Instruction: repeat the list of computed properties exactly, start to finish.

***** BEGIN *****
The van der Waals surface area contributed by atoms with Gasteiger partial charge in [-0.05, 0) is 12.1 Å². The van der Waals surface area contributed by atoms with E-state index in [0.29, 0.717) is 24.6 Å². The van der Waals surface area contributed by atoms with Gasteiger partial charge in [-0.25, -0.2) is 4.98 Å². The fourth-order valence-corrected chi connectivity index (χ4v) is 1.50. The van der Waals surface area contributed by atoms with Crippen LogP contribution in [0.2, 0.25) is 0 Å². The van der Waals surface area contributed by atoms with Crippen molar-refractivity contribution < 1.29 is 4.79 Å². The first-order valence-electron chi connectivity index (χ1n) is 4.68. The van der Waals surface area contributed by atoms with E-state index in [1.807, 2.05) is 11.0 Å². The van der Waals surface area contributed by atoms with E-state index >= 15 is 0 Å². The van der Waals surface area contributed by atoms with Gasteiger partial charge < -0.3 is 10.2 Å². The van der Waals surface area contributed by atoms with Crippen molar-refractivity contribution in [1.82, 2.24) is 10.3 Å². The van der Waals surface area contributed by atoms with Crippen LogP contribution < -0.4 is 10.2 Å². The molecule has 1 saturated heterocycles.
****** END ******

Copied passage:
The van der Waals surface area contributed by atoms with Gasteiger partial charge in [-0.05, 0) is 12.1 Å². The van der Waals surface area contributed by atoms with E-state index in [0.29, 0.717) is 24.6 Å². The van der Waals surface area contributed by atoms with Gasteiger partial charge in [-0.25, -0.2) is 4.98 Å². The fourth-order valence-corrected chi connectivity index (χ4v) is 1.50. The van der Waals surface area contributed by atoms with Crippen LogP contribution in [0.2, 0.25) is 0 Å². The van der Waals surface area contributed by atoms with Crippen molar-refractivity contribution < 1.29 is 4.79 Å². The first-order valence-electron chi connectivity index (χ1n) is 4.68. The van der Waals surface area contributed by atoms with E-state index in [1.807, 2.05) is 11.0 Å². The van der Waals surface area contributed by atoms with E-state index >= 15 is 0 Å². The van der Waals surface area contributed by atoms with Gasteiger partial charge < -0.3 is 10.2 Å². The van der Waals surface area contributed by atoms with Crippen molar-refractivity contribution in [1.82, 2.24) is 10.3 Å². The van der Waals surface area contributed by atoms with Crippen LogP contribution < -0.4 is 10.2 Å². The molecule has 1 saturated heterocycles.